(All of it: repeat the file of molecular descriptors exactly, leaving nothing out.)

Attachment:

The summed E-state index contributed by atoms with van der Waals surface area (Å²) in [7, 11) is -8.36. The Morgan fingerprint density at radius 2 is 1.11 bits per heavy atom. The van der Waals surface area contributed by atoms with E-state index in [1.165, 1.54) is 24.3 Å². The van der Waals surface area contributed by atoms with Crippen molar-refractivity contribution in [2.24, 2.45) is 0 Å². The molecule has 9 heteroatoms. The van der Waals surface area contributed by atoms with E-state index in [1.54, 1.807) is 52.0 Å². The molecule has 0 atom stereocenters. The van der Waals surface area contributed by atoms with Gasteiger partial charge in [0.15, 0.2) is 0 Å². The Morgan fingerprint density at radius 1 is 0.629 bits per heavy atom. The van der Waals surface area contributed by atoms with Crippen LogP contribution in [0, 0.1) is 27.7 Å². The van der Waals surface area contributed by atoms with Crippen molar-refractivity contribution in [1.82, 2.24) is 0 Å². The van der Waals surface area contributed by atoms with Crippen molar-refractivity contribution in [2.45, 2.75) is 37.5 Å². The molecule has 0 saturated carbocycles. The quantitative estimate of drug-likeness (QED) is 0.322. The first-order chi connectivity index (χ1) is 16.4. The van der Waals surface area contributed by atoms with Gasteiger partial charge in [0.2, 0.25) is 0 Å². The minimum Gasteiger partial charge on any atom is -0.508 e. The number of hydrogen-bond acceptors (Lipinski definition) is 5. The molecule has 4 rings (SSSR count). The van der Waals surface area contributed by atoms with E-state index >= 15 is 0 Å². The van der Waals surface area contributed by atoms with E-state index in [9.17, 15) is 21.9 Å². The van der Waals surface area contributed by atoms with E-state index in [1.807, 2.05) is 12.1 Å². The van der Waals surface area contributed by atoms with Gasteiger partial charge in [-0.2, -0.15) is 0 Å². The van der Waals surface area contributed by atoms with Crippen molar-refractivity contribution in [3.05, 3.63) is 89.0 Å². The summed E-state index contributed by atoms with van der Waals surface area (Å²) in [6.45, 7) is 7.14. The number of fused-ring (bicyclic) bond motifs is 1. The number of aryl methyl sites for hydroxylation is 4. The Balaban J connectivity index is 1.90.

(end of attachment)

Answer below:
The summed E-state index contributed by atoms with van der Waals surface area (Å²) in [7, 11) is -8.36. The Morgan fingerprint density at radius 2 is 1.11 bits per heavy atom. The van der Waals surface area contributed by atoms with E-state index in [1.165, 1.54) is 24.3 Å². The van der Waals surface area contributed by atoms with Crippen molar-refractivity contribution in [2.24, 2.45) is 0 Å². The molecule has 9 heteroatoms. The van der Waals surface area contributed by atoms with E-state index in [1.54, 1.807) is 52.0 Å². The molecule has 0 atom stereocenters. The van der Waals surface area contributed by atoms with Gasteiger partial charge in [0.15, 0.2) is 0 Å². The Morgan fingerprint density at radius 1 is 0.629 bits per heavy atom. The van der Waals surface area contributed by atoms with Crippen LogP contribution in [0, 0.1) is 27.7 Å². The van der Waals surface area contributed by atoms with Crippen molar-refractivity contribution in [1.82, 2.24) is 0 Å². The van der Waals surface area contributed by atoms with Crippen molar-refractivity contribution in [2.45, 2.75) is 37.5 Å². The molecule has 0 saturated carbocycles. The quantitative estimate of drug-likeness (QED) is 0.322. The first-order chi connectivity index (χ1) is 16.4. The van der Waals surface area contributed by atoms with Gasteiger partial charge in [0.2, 0.25) is 0 Å². The minimum Gasteiger partial charge on any atom is -0.508 e. The number of hydrogen-bond acceptors (Lipinski definition) is 5. The molecule has 4 rings (SSSR count). The van der Waals surface area contributed by atoms with E-state index >= 15 is 0 Å². The van der Waals surface area contributed by atoms with E-state index in [9.17, 15) is 21.9 Å². The van der Waals surface area contributed by atoms with E-state index in [1.807, 2.05) is 12.1 Å². The van der Waals surface area contributed by atoms with Gasteiger partial charge in [-0.2, -0.15) is 0 Å². The van der Waals surface area contributed by atoms with Crippen molar-refractivity contribution in [3.05, 3.63) is 89.0 Å². The summed E-state index contributed by atoms with van der Waals surface area (Å²) in [6.45, 7) is 7.14. The number of fused-ring (bicyclic) bond motifs is 1. The number of aryl methyl sites for hydroxylation is 4. The Balaban J connectivity index is 1.90.